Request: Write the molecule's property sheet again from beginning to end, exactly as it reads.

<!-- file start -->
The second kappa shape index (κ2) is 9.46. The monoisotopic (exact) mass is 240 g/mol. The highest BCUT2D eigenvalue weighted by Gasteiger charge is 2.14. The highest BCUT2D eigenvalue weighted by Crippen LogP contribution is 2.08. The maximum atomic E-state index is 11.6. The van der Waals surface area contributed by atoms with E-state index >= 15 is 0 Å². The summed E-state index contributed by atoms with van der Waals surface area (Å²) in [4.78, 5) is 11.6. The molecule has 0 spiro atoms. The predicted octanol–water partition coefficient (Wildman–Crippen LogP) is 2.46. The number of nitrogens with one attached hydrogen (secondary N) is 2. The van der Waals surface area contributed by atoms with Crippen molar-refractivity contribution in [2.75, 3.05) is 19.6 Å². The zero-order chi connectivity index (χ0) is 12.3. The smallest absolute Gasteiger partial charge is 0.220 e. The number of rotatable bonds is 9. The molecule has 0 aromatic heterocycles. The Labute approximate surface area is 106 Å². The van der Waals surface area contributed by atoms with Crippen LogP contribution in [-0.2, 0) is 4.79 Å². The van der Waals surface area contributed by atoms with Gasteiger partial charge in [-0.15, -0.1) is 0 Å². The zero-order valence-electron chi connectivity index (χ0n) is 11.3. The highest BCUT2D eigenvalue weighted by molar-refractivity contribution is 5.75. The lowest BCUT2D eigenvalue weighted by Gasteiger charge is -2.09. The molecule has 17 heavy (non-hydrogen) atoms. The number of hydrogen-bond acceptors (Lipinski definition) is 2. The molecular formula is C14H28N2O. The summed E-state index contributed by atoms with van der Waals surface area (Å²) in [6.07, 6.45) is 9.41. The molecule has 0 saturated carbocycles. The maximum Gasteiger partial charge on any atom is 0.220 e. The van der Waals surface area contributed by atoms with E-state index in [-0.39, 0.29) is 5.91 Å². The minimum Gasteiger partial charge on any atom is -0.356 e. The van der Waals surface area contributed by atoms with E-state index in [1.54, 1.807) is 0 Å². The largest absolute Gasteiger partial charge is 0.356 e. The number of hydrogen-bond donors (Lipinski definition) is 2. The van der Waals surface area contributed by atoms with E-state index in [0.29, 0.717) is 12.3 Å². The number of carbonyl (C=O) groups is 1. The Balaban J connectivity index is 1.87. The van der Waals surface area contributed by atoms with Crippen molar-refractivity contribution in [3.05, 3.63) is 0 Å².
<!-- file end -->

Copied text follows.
The second kappa shape index (κ2) is 9.46. The monoisotopic (exact) mass is 240 g/mol. The highest BCUT2D eigenvalue weighted by Gasteiger charge is 2.14. The highest BCUT2D eigenvalue weighted by Crippen LogP contribution is 2.08. The maximum atomic E-state index is 11.6. The van der Waals surface area contributed by atoms with E-state index >= 15 is 0 Å². The summed E-state index contributed by atoms with van der Waals surface area (Å²) in [4.78, 5) is 11.6. The molecule has 0 spiro atoms. The predicted octanol–water partition coefficient (Wildman–Crippen LogP) is 2.46. The number of nitrogens with one attached hydrogen (secondary N) is 2. The van der Waals surface area contributed by atoms with Crippen molar-refractivity contribution in [2.75, 3.05) is 19.6 Å². The zero-order chi connectivity index (χ0) is 12.3. The smallest absolute Gasteiger partial charge is 0.220 e. The number of rotatable bonds is 9. The molecule has 0 aromatic heterocycles. The Labute approximate surface area is 106 Å². The van der Waals surface area contributed by atoms with Crippen LogP contribution in [-0.2, 0) is 4.79 Å². The van der Waals surface area contributed by atoms with Gasteiger partial charge in [-0.15, -0.1) is 0 Å². The zero-order valence-electron chi connectivity index (χ0n) is 11.3. The highest BCUT2D eigenvalue weighted by molar-refractivity contribution is 5.75. The lowest BCUT2D eigenvalue weighted by Gasteiger charge is -2.09. The molecule has 17 heavy (non-hydrogen) atoms. The number of hydrogen-bond acceptors (Lipinski definition) is 2. The molecular formula is C14H28N2O. The summed E-state index contributed by atoms with van der Waals surface area (Å²) in [6.07, 6.45) is 9.41. The molecule has 0 saturated carbocycles. The maximum Gasteiger partial charge on any atom is 0.220 e. The van der Waals surface area contributed by atoms with E-state index in [-0.39, 0.29) is 5.91 Å². The minimum Gasteiger partial charge on any atom is -0.356 e. The van der Waals surface area contributed by atoms with E-state index in [1.54, 1.807) is 0 Å². The largest absolute Gasteiger partial charge is 0.356 e. The number of hydrogen-bond donors (Lipinski definition) is 2. The van der Waals surface area contributed by atoms with E-state index in [0.29, 0.717) is 12.3 Å². The number of carbonyl (C=O) groups is 1. The Balaban J connectivity index is 1.87. The van der Waals surface area contributed by atoms with Crippen molar-refractivity contribution in [3.05, 3.63) is 0 Å².